The Health Foundation

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QuotationMarkLeft.png Our aim is a healthier population, supported by high quality health care that can be equitably accessed. We learn what works to make people’s lives healthier and improve the health care system. From giving grants to those working at the front line to carrying out research and policy analysis, we shine a light on how to make successful change happen.

We make links between the knowledge we gain from working with those delivering health and health care and our research and analysis. Our aspiration is to create a virtuous circle, using what we know works on the ground to inform effective policymaking and vice versa.

We believe good health and health care are key to a flourishing society. Through sharing what we learn, collaborating with others and building people’s skills and knowledge, we aim to make a difference and contribute to a healthier population. QuotationMarkRight.pngHealth Foundation About Us web page]

The Health Foundation website has published a number of very useful reports about public health in the UK.

The four 'assets' young people need for a healthy life

A recent Health Foundation report about the health of young people describes "the four "assets" needed for a healthy life".[1]

"In the first phase of work, the Health Foundation identified the factors and influences that young people felt that helped or hindered their transition to adulthood. Over 80 young people, aged between 22 – 26, participated in five engagement workshops across the UK. From these workshops, four assets were identified as central to their current life experiences.
  • "Right skills and qualifications: whether they had gained the academic or technical qualifications needed to pursue their preferred career.
  • "Personal connections: whether they had confidence in themselves and access to social networks or mentors* able to offer them appropriate advice and guidance on navigating the adult world. [Mentors here refers to any adult who is not a family member or partner. Mentors could be teachers, tutors, youth leaders, parents of friends or any other trusted adult.]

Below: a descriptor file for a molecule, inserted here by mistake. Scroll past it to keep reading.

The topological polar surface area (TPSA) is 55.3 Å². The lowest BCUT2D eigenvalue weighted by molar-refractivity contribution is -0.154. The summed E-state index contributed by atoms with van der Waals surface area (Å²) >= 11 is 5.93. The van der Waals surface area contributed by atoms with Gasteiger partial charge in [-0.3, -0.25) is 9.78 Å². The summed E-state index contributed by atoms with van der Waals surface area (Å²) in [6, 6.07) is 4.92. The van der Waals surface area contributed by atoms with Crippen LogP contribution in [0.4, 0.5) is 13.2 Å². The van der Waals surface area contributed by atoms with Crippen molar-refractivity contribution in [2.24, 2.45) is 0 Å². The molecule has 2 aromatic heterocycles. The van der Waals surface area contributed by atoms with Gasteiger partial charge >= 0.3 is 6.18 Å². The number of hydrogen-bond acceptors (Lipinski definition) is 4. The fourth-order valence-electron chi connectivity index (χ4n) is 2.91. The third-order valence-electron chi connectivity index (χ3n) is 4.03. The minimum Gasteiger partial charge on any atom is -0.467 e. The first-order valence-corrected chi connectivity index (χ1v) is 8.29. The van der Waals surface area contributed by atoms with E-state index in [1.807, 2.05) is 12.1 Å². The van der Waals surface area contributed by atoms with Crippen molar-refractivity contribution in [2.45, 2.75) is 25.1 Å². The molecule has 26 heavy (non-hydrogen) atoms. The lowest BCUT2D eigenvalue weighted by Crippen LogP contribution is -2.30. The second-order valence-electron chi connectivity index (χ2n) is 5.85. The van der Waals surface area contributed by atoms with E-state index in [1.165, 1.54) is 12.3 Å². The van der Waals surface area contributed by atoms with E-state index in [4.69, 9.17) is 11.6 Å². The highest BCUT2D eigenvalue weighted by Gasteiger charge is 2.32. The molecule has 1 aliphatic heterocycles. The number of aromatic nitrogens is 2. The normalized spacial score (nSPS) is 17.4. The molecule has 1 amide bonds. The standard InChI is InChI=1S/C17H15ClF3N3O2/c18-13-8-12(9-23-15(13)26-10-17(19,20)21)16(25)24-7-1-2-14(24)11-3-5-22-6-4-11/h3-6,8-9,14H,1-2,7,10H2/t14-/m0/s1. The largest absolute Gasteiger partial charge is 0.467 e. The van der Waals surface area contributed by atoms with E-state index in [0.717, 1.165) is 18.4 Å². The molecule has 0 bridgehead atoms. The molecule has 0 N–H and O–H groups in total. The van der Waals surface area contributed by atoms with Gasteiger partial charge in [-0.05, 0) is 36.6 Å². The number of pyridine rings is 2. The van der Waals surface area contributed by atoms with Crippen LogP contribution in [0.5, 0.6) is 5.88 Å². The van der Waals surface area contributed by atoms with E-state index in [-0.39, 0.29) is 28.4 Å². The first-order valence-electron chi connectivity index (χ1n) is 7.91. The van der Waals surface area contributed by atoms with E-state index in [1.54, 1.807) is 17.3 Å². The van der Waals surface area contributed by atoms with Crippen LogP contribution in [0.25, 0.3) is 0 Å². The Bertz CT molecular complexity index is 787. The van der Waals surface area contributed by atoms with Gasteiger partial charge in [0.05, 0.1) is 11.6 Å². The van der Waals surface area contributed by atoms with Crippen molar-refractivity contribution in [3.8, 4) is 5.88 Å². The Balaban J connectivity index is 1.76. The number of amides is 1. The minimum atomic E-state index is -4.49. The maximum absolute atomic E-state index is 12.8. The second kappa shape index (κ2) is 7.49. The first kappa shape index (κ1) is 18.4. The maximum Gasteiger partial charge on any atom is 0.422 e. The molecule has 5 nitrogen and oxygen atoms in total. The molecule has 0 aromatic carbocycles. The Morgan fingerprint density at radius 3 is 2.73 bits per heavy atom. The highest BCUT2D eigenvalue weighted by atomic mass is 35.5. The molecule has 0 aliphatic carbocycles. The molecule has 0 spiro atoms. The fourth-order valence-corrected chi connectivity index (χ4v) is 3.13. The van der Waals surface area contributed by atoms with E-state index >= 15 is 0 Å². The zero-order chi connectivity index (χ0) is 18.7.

• "Financial and practical support: direct financial support from their parents or carers, such as being able to live at home at no cost as well as practical assistance, including help with childcare.
  • "Emotional support: having someone to talk to, be open and honest with and who supports their goals in life. This could include parents or carers, partners and friends, as well as mentors.
"The initial engagement work showed that not all young people have these assets and whether or not they have them leads to particular patterns of experience, with some experiences reinforcing each other, and a number of broad groups emerging. For more information, see the Listening to our future report and the joint Health Foundation and Association for Young People’s Health working paper. A subsequent literature review supports the importance of these assets in providing young people with the best opportunity for a healthy life.
"In addition to these four assets, the housing and labour markets were repeatedly identified as external factors that affect their chances of a healthy future."